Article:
I don't know about you, but I lose so much hair every day... sooooo much hair. Sometimes when I'm vacuuming, I question how I have any left on my head. When I comb through my hair after a shower or run my hands through my hair during the day, I'm typically horrified by how much falls out into my hand.
Unfortunately, as we age, our hair naturally becomes thinner. Our hair follicles go into a resting phase and the remaining hairs become shorter. Did you know that after you pass the age of fifteen, your thickest hair has come and gone? Just think... by sixteen, your hair is considered over the hill?!
But what do we do if we want to battle thinning, breaking hair? Of course, we can wash our hair less frequently to avoid over-drying our hair, but for those of us who don't love to use dry shampoo, are there any other options?
Well, the good news is that we can combat hair loss naturally by controlling and incorporating certain types of food into our diets.
Because hair follicles are made mostly of protein, it's important not to restrict protein from your diet if you're worried about hair loss. In fact, some doctors even recommend that women eat a little bit of low-fat, red meat or lean poultry like chicken or turkey a couple times a week. And did you know that our bodies absorb up to three times more iron from animal sources? Since iron is also important in combatting hair loss, eating a 4-ounce serving of lean red meat can help by providing close to 20% of our daily value of iron.
Some women have mineral deficiencies that cause hair thinning and loss. It's not uncommon for women to have a lack of something in their diets that lead to their hair loss. Spinach and other green leafy vegetables offer nutrients that our hair needs like folate, iron, and vitamins A and C. Spinach also contains sebum, which is a naturally occurring conditioner for hair.
Sunflower seeds contain vitamin B5 (pantothenic acid), which helps with blood flow to your scalp. A B5 deficiency can be connected to hair loss in some women. Having just one ounce of sunflower seeds offers 20% of your daily value of B5.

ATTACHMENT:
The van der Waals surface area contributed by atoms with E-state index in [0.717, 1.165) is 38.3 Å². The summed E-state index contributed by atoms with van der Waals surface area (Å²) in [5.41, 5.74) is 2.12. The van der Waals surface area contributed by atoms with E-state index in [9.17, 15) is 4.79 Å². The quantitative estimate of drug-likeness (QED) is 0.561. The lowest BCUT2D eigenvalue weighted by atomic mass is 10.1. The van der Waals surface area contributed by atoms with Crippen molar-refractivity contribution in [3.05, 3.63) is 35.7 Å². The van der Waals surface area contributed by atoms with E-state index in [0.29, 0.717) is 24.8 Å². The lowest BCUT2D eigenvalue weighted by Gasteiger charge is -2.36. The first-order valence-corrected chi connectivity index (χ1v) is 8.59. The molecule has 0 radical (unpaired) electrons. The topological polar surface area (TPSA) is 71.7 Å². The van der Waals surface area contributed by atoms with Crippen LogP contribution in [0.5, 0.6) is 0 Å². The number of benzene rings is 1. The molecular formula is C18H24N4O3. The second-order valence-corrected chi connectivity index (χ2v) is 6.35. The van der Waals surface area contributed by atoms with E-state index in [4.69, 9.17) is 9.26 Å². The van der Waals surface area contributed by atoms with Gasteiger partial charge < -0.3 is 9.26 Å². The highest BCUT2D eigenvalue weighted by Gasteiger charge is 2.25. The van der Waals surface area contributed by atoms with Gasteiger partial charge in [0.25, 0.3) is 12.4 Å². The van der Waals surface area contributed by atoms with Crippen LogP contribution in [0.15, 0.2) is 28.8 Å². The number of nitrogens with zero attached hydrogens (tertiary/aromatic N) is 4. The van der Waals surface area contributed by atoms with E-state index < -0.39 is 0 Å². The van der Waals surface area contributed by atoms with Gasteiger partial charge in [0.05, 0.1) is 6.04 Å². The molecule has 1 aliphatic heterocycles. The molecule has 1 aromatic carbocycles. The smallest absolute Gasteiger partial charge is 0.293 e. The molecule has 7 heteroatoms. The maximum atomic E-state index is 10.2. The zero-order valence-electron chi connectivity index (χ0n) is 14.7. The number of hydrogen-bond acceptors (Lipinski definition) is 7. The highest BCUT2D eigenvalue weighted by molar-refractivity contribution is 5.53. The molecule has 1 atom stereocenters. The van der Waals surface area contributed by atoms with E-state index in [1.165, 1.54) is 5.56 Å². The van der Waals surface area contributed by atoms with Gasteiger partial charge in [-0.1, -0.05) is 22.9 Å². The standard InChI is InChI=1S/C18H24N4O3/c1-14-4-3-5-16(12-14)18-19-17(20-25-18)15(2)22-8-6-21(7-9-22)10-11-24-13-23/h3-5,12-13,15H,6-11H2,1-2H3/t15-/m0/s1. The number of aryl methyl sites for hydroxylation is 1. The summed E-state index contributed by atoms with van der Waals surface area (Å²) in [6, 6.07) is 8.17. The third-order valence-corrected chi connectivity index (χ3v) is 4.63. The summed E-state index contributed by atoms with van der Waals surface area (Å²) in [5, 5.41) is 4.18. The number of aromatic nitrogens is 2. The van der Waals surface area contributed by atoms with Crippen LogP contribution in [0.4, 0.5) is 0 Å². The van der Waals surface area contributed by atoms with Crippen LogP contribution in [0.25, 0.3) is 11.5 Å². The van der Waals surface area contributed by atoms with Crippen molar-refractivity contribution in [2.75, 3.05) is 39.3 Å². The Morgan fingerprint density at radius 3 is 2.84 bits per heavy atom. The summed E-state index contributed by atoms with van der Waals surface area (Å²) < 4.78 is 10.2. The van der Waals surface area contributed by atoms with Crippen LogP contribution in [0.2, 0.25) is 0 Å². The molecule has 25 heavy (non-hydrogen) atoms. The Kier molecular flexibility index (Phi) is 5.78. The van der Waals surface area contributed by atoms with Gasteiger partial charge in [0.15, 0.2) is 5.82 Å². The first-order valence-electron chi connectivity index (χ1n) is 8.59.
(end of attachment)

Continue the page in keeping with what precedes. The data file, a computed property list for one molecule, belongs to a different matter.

Because hair loss can also be a result of inflammation that is causing hair shedding, eating foods rich in Omega-3's help because they are naturally anti-inflammatory. Salmon and cold-water fish like sardines and mackerel are all natural sources of Omega-3.
Something else I learned is that female hair loss can often be associated with insulin-resistance. Eating oats or oatmeal can combat this because they are rich in beta-glucans, a type of soluble fiber, which helps improve the body's insulin sensitivity.
Eggs are another food that can be essential for new hair growth because they contain biotin, a protein hair needs to grow. In a study done by the International Journal of Trichology, 36% of women who were experiencing hair loss were identified as having a biotin deficiency. Almonds are another good source of biotin.
Lentils contain folic acid, along with protein, iron, zinc and biotin, and folic acid is important in restoring red blood cells. Red blood cells help to supply our skin and scalp with oxygen, which is important for healthy hair.
Incorporating berries into your diet helps not only with hair growth thanks to vitamins and antioxidants, but they also help promote a healthy immune system. Additionally, vitamin C can be found in many berries, which is what your body uses to produce collagen, a strength-building hair protein.
Avocados are another green food that are good for your hair because they are full of vitamin E and omega-3 fatty acids that are needed for healthier hair.
Hair loss and thinning hair is just one more thing that we have to deal with in the never-ending battle against time and age, but it's good to know that we can combat it by simply adding healthy foods to our diet that having naturally occurring vitamins and nutrients we may be lacking.